Outpost of Empire
The militarization of Hawaii and its effect on our economy and collective psyche is often overlooked. Activist Kyle Kajihiro wants to change that
On Friday, August 6, beginning at 6pm, Maui Peace Action will hold a Hiroshima Remembrance Day at UH Maui College, commemorating the 65-year anniversary of the dropping of the atomic bomb “Little Boy” on the Japanese city. The keynote speaker will be Kyle Kajihiro, director of the anti-war American Friends Service Committee Hawaii.
Ahead of his Maui appearance, we asked Kyle to discuss the legacy of Hiroshima, the militarization of Hawaii and the current state of war and peace.
The title of your talk is “Remembering Hiroshima As An Act of Liberation.” Explain what you mean by that.
The world has been held hostage by nuclear terror since the atomic bombings of Hiroshima and Nagasaki. As the country with the largest nuclear arsenal, the U.S. has used nuclear weapons as the ultimate “big stick” to intimidate, threaten and coerce other countries to do its bidding. In this way, the U.S. uses nuclear weapons the same way that a robber uses a loaded gun to get people to do something. Whether or not the gun is fired, it is still a form of assault.
Today, more than ever, the danger of nuclear weapons hangs over humanity. The nuclear survivors of Hiroshima and Nagasaki have been an important voice for peace and the abolition of nuclear weapons. Yet commemorations of these horrific events can become too safe if they don’t address the urgent issues of our time. Remembering Hiroshima must be an act of liberation from nuclear terror and passivity; it should reignite our commitment to the political and moral project of nuclear disarmament and demilitarization.
Do you think we’ll see another nuclear weapon used in our lifetime?
I think nuclear weapons have been used many times to terrorize countries without necessarily launching and exploding them. But I am optimistic that the tide of world opinion is against nuclear weapons and will prevent their active use in our lifetime.
For those who don’t know, explain, in broad terms, how Hawaii came to be such an important place, militarily, for the United States.
The U.S. invaded and occupied the independent Kingdom of Hawai’i primarily to establish a forward military base in the Pacific as a stepping stone to Asia. From the point of view of American imperialists, once the genocide of American Indians and the taking of their land was completed, the next logical step was to take Hawaii, then the Philippines, Guam and other Pacific nations and extend “manifest destiny” to Asia. The U.S. military still uses Hawaii and its other Pacific island colonies as outposts of empire.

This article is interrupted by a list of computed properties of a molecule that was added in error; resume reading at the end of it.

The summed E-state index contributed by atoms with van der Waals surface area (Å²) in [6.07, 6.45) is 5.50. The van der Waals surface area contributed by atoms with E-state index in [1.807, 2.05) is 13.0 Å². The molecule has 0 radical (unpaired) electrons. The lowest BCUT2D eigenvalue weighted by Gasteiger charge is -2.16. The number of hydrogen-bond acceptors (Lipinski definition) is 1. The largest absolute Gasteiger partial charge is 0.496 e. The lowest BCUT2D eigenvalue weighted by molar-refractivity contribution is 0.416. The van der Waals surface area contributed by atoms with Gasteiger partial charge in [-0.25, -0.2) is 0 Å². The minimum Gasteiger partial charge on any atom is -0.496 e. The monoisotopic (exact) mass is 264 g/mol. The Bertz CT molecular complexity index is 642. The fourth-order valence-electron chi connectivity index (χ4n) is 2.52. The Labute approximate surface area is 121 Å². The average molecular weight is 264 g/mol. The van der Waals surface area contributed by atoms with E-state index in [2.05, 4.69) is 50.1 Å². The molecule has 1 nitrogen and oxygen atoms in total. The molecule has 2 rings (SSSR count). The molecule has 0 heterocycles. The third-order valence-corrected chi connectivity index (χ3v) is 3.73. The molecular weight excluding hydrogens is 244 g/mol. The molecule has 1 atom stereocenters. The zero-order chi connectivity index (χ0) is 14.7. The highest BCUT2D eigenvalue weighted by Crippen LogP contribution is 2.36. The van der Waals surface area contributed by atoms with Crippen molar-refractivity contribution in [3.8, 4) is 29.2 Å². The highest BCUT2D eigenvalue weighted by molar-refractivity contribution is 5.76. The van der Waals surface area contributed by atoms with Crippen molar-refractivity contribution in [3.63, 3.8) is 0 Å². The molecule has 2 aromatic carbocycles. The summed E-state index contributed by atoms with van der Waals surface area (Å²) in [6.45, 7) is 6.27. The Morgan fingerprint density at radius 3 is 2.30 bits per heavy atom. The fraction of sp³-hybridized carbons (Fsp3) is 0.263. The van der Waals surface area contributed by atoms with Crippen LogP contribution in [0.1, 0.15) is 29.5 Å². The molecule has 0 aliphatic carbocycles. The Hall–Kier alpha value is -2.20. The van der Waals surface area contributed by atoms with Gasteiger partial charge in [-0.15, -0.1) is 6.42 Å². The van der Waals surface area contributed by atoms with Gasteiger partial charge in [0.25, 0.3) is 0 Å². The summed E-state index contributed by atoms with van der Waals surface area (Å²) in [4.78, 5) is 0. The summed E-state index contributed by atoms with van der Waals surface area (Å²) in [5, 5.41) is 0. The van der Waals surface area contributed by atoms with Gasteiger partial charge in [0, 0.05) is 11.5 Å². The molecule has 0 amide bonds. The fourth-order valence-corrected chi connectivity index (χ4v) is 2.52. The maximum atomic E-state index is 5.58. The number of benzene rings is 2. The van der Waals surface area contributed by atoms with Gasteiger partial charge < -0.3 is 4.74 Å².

What would you say is the most common misconception about—or unknown aspect of—the military presence in Hawaii?
I think most people don’t realize the social, environmental or cultural costs and impacts of the enormous military presence in Hawaii. The impact of the military on land is huge. The military controls nearly a quarter of the island of Oahu, most of it crown and government lands of the Hawaiian Kingdom that were wrongfully taken. On these lands are more than 800 documented and reported contamination sites that include depleted uranium, chemical weapons, lead, mercury, PCB, solvents and unexploded ordnance.
As with tourism, when people question the wisdom or necessity of the state’s military bases, proponents cite the economy: where would we be without those military dollars? How do you respond to this?
The military economy is so enormous that it has distorted our development in Hawaii in ways that I would argue have been detrimental to the long-term health of our economy. In many ways, the military-tourism economy is like a fast food diet. You can get plenty of calories from a fast food meal, but if that was the only food you ate, it would eventually make you obese and sick. Fast food diets are also addictive because of the sugar “high” that gives a temporary sense of wellbeing.
The overreliance on tourism and militarism as the only two pillars of the economy have resulted in destructive patterns of overdevelopment, the atrophy of other productive capabilities such as agriculture or clean energy production and the failure to invest in sectors such as education and environmental restoration that are necessary for a sustainable future. There is also the hidden environmental, social and cultural costs of militarism. In a military economy some people get paid, often very well, while others pay the price of lost land, culture and health.
What’s your take on the wars in Iraq and Afghanistan and the Obama Administration’s strategies and policies thus far?
Despite all the hype about change, the Obama Administration has pretty much followed the failed policies of the Bush Administration. The cost of the wars have just exceeded $1 trillion. The recent Wikileaks disclosures are revealing the disastrous human cost of Obama’s policies.